One reader wrote me and opined that my hyper-scheduling seemed like re-arranging the deck chairs on the Titanic. The argument is that Hyper-scheduling is a way to fiddle, instead of doing work. I think this could be true if you were too precious with your scheduling. The minimum block of time for me to deal with a specific problem is usually no less than an hour. I don’t Hyper-Schedule by making a dozen 15-minute project blocks that I then carefully arrange like a jigsaw puzzle. That would be a waste of time. All of the little, important things I do every day get OmniFocus flags and lumped together in the “Capture Flags” block. I agree someone could implement hyper-scheduling in a way that gets too fiddly. However, I think someone that gives it the smallest amount of thought and deliberation could avoid that trap.

Hyper-Scheduling Doesn’t Actually Give You any Additional Time


This was my own biggest source of resistance to the experiment in the first place. Scheduling myself for ten hours a day does not magically give me 20 hours of work. It’s still just 10 hours. While that is true, adding the planning and deliberation to the day has allowed me to get a lot closer to 10 hours of work done in a 10 hour day where before I was getting more like five or six hours of work done in a 10 hour day because I spent so much time blowing in the wind.

For me, Hyper-Scheduling adds a sense of purpose to the day and lets me be much more deliberate with my time and the projects I spend my time on. Either way, while it’s true this technique doesn’t magically give you additional time, it lets you use the time you do spend on important work much more efficiently.

Hyper-Scheduling is Nothing New

These are my favorite emails. I’ve received lots of affirmation from readers that have been doing this in some form or another for years and ask me, in one way or another, “What took you so long?” Some folks call it block scheduling, others call it fancier things like value-based time management. I'm certainly not the first guy to this party, and I find that comforting.

Hyper-Scheduling Mechanics

Last week I wrote about my anal-retentive hyper-scheduling method and got a lot of surprisingly positive feedback. One of the most popular questions was how exactly do I implement it. It's not that difficult. The night before, I take a look at my appointments and essential tasks are for the next day and start laying things out. Whether I am on my iPad or my Mac, I do this in Fantastical. A lot of times I'm using blocks that I recently used in the past few days, so I set it up in a week view, select the applicable block, such as "Email and Social" (which is the 45 minutes or so where I deal with all of my email and check in on social media), hit the keyboard shortcut command (Command + D) to duplicate, and then drag the block into the appropriate space. You can do the same thing on an iPad with a long press, but it feels like it takes longer and setting the duplicated block to the next day with your fingers is less precise than doing so with the mouse.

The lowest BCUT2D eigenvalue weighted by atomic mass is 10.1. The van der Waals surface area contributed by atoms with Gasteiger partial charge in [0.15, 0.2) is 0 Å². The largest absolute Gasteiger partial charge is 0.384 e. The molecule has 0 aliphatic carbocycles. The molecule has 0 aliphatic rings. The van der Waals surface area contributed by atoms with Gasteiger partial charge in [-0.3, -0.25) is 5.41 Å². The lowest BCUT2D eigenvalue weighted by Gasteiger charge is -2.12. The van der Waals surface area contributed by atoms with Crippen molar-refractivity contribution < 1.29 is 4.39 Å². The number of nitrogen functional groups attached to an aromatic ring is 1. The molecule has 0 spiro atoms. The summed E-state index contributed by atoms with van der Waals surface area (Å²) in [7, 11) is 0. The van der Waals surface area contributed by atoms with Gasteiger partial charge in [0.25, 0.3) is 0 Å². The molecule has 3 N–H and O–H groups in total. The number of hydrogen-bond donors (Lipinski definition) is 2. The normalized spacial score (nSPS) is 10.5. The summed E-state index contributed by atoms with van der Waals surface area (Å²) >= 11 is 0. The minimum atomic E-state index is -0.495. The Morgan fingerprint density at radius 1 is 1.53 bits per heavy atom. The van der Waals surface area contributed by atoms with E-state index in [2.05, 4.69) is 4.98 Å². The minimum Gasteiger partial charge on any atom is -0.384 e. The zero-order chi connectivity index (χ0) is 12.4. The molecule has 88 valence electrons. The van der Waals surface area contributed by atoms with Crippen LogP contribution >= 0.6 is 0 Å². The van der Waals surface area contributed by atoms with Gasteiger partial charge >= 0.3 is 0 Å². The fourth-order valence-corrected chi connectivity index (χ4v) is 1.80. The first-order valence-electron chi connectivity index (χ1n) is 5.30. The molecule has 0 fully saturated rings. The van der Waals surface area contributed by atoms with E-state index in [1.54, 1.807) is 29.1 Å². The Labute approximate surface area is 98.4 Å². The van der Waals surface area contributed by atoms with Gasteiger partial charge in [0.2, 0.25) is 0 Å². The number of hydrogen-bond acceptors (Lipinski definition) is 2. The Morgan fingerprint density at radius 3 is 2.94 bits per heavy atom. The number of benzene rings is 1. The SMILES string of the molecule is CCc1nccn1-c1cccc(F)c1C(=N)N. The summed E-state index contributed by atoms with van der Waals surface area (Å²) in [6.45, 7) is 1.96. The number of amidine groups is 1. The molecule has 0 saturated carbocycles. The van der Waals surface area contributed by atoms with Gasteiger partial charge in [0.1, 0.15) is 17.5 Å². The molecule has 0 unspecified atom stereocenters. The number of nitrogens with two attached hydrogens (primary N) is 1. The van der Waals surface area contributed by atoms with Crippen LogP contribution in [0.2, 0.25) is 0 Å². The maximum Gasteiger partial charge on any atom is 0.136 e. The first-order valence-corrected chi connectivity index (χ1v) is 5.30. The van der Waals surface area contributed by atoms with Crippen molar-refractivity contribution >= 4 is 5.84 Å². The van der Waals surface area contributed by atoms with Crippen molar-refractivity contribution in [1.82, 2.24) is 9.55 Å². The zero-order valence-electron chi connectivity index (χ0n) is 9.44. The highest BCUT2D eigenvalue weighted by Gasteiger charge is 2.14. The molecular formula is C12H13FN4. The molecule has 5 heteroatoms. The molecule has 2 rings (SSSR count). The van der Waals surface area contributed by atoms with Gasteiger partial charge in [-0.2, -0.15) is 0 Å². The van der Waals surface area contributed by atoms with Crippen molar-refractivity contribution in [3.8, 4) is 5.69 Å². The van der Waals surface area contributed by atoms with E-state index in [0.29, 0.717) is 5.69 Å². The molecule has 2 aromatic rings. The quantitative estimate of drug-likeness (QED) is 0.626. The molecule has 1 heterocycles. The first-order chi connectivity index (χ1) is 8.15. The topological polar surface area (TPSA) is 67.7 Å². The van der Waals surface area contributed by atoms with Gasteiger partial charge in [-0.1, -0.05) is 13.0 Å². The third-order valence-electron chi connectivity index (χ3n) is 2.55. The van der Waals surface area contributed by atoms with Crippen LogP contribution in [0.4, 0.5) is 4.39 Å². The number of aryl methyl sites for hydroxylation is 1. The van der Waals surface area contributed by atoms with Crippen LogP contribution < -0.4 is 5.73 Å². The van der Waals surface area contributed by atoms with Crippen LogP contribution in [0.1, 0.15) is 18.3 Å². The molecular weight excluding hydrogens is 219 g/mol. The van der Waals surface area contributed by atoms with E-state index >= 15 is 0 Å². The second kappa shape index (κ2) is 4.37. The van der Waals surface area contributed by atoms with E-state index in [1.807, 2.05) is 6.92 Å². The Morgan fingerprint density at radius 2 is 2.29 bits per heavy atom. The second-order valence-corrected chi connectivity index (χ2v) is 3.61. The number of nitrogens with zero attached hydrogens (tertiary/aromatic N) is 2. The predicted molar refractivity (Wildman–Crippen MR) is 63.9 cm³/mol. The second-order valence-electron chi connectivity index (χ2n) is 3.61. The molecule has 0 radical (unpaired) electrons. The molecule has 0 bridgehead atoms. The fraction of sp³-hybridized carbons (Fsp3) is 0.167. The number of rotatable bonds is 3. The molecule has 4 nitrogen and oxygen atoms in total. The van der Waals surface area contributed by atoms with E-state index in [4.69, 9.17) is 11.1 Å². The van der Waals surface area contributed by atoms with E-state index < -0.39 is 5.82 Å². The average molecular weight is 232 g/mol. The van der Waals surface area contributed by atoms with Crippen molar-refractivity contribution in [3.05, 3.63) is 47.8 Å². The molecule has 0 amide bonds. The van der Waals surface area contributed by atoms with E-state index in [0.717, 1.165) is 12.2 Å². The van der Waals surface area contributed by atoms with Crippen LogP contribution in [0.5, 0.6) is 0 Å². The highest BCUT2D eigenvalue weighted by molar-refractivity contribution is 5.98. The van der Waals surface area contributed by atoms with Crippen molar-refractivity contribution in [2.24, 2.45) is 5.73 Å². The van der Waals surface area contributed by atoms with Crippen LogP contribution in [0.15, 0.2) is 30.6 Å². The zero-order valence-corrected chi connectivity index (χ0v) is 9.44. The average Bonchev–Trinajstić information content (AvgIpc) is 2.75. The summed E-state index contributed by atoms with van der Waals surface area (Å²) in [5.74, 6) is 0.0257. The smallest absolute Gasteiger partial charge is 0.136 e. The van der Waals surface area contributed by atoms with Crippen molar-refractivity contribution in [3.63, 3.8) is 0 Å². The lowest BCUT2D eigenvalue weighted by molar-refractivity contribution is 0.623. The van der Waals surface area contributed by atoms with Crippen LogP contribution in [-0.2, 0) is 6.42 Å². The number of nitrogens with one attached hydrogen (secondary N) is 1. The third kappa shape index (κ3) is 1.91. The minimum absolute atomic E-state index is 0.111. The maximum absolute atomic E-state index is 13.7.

Here is yesterday's calendar in Fantastical. I usualy include more detail, like client names, but those were removed for this screenshot. Click to enlarge.

I treat the blocks of time more like versatile soup ingredients than a rigid jigsaw puzzle, so I am happy to move them around as I'm planning the next day. The only things that are locked in are the specific appointments I have made with other people. I know some folks who have done this by creating repeating events where they have the same block of time for the same event every day. My life isn't that simple, and these blocks nearly always move around depending on what I have on deck for the next day. Setting these as repeating events won't work for me, but maybe they can work for you.

I map days out the afternoon before and it is an organic process because the whole time I'm also looking at my pile of tasks in OmniFocus and trying to make big boy decisions about what exactly gets my attention the next day. At the end of this process, I have a pretty solid looking calendar for the next day. I set alarms for the block events that start at the time of the event, so I get a little kick as I go through the day and need to change into the next block. The Siri watch face on my Apple Watch helps with this.